Kenmare is a perfect respite from the big city bust to enjoy simple life with your favorite pursuits and some R&R at the wellness centre with golf and a swimming pool. Take a wistful stroll through the heart with small town sights like six churches, an old movie theatre, and even a windmill. The lovely town is also famed for birding opportunities, where different varieties migrate over the area.


Business district in Kulm
Business district in Kulm, Photo by Andrew Filer via Wikipedia (license CC BY-SA 2.0)

The small town with modest beginnings from a train depot was settled around 1890s by German Bessarabians and named after their original home in South Russia. Klum thrived by transporting people and products around the area, that left legacy in businesses and residents today comprising a growing art colony. Stroll through the artsy scape to seek historical and cultural landmarks like the Kulm Mill from 1894, in operation until 1950.

Street in Kulm, North Dakota,
Street in Kulm, North Dakota, Photo by Andrew Filer via Wikipedia (license CC BY-SA 2.0)

Trek the new hiking and biking trails with deer sightings amidst trees and eagles in the sky, followed by a picnic spread amidst the scenic surroundings of the "home of the wind farms." The prideful town with around 350 people and a motto of a "Small Town With A Big Heart" has a lot to offer. Head to recharge at the Kulm Tasty Treats & Cafe, proudly serving delicious home-cooked food and ice cream for over two decades. 


View of the main street in the historic town of Medora in North Dakota, via EQRoy / Shutterstock.com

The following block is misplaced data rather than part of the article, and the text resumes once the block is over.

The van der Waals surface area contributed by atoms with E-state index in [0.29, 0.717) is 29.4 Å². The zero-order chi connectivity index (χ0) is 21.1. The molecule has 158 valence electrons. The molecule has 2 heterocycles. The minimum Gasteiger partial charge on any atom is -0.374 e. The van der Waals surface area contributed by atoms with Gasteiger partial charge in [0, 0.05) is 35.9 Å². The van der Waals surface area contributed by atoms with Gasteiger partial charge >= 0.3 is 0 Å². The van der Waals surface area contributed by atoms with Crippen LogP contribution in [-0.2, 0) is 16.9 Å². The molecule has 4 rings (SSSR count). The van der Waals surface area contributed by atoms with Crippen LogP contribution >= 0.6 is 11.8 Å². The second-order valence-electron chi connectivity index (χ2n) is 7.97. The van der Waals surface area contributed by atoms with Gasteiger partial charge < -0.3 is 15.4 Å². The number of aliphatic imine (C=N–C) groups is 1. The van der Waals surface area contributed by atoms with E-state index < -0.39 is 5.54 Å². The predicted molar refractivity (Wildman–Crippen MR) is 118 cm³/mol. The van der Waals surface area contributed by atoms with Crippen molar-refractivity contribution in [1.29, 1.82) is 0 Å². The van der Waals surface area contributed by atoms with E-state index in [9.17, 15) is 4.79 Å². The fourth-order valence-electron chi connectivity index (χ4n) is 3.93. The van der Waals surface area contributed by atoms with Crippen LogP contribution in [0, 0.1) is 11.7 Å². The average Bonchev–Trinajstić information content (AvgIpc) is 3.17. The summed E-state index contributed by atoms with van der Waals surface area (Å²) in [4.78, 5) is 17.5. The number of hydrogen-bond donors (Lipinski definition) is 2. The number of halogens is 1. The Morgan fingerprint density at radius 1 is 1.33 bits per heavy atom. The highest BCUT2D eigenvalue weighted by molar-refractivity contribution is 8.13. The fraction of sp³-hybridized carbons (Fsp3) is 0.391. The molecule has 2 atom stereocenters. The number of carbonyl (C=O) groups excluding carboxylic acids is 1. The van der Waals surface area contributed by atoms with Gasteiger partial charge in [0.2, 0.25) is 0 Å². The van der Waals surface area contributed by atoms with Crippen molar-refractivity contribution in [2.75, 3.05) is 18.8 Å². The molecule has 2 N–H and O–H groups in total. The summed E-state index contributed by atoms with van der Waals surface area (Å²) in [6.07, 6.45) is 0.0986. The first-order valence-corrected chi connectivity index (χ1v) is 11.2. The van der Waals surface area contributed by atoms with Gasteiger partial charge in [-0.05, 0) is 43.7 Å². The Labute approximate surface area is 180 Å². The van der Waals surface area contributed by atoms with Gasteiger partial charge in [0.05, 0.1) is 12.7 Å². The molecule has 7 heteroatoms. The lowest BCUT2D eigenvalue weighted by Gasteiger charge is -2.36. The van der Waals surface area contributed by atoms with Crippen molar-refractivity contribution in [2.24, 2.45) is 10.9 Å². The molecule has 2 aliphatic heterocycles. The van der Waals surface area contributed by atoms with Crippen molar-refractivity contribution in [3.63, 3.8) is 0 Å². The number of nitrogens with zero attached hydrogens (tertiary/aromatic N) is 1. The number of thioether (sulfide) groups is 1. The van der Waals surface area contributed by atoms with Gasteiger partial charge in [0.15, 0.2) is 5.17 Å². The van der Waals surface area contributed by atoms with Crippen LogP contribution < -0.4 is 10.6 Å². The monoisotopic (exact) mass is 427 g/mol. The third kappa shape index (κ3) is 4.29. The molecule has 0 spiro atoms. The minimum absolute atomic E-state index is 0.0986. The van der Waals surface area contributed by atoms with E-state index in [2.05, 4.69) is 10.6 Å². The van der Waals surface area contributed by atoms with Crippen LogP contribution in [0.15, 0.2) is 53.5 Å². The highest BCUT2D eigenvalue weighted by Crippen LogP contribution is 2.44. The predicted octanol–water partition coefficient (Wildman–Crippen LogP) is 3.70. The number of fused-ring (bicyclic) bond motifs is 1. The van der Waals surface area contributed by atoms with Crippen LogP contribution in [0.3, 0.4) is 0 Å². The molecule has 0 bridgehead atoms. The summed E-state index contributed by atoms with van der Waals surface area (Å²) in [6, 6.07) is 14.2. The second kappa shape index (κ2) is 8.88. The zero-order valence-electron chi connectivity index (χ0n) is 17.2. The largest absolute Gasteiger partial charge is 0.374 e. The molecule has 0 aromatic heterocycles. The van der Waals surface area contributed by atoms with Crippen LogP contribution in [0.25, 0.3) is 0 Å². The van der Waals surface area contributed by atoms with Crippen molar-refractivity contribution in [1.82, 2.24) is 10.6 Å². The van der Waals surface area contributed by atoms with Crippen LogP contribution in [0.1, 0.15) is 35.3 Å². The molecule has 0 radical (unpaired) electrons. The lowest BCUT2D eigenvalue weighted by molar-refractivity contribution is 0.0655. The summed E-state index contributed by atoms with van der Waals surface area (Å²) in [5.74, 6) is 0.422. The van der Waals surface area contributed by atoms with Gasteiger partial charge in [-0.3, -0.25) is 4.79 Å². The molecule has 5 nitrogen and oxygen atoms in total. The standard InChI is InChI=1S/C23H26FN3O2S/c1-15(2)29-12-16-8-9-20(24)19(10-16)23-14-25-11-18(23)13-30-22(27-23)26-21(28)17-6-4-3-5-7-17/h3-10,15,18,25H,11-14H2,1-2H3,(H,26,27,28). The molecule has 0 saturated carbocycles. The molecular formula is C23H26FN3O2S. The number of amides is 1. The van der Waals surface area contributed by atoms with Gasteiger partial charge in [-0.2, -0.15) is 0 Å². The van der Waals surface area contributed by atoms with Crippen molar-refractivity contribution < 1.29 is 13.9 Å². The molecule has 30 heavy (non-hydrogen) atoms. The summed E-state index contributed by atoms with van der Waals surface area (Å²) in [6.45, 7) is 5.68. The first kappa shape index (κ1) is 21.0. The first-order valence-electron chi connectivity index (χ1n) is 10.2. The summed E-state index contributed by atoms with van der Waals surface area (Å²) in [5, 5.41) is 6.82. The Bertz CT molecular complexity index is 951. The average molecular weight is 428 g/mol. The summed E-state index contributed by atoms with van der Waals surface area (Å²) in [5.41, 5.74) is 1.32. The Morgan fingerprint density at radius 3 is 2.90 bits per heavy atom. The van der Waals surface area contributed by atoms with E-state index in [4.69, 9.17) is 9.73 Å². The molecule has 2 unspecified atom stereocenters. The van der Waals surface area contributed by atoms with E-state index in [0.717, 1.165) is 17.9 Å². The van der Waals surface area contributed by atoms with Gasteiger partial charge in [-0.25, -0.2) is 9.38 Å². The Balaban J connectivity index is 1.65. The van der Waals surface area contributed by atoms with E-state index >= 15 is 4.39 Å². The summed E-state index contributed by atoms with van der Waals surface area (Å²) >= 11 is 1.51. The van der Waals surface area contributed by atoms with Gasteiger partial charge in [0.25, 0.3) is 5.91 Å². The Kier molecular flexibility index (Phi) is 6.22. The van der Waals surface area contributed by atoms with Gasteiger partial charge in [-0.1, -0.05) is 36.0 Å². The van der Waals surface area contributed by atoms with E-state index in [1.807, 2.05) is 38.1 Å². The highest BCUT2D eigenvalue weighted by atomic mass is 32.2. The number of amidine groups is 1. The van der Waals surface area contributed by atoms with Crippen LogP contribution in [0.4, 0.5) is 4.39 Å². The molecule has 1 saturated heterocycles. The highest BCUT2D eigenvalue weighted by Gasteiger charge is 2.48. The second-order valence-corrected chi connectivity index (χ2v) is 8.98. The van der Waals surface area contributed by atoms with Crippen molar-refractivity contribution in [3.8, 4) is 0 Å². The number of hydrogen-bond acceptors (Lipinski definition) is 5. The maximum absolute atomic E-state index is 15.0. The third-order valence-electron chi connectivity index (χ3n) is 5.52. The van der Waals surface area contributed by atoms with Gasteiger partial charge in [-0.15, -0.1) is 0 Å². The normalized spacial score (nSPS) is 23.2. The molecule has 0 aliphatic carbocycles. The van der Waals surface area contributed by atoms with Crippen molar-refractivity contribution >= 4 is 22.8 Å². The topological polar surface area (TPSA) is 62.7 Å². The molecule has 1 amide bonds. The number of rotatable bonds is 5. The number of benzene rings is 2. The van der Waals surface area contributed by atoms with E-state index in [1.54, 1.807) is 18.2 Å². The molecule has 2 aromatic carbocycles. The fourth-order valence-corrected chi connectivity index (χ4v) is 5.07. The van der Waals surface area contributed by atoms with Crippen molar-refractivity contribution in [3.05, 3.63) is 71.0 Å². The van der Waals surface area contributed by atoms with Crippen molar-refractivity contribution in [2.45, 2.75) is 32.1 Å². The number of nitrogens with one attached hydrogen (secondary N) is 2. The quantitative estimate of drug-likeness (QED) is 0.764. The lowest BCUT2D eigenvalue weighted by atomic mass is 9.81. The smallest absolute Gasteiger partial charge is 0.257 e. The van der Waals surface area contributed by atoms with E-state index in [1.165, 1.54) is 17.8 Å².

View of the main street in the historic town of Medora in North Dakota, via EQRoy / Shutterstock.com

The viciously underrated townscape boasts envied location within the Theodore Roosevelt National Park, one of the Midwest's best. It encompasses the state's most sheer natural beauty along unique landscape with a ton of wildlife, and North Dakota's mountains. Explore around the buttes and badlands of the gorgeous valley with sightings of wild horses, bighorn sheep, and bison roaming through their natural habitat.

Historic home built by the Marquis de Mores in 1883 as a hunting lodge and summer home for his family and guests
Historic home built by the Marquis de Mores in 1883 as a hunting lodge and summer home for his family and guests

Medora is home to under 200 lucky residents living their best life while perusing the outdoors during everyday activities. Join them for skiing or snowshoeing in winter, and return on a summertime camping trip amidst the glorious scape. The town is a treasure cove of historic sites and museums, like the famous North Dakota Cowboy Hall of Fame, the Billings County Courthouse Museum, and the Maltese Cross Cabin, home to Theodore Roosevelt in the late 1800s. There is also the charming Sully Creek State Park, and the well-beloved Medora Musical. 


Scandinavian heritage park in minot North dakota
Scandinavian heritage park in Minot, North dakota

The “Magic City” of Minot was founded in 1887 from the Great Northern Railway camp that thrived in just five months to a bustling population of 5,000. Today, the large town is home to a century-old Minot State University, the Minot Air Force Base from the 1950s, and nearly 48,000 citizens. Mingle with them and thousands others in July at the most populated event, the North Dakota State Fair. Come any other day for a crowd-less townscape replete with big city amenities with top-notch service, and attractions to enjoy at your convenience, like bakeries, fine dining, and local pubs with flavors from around the globe.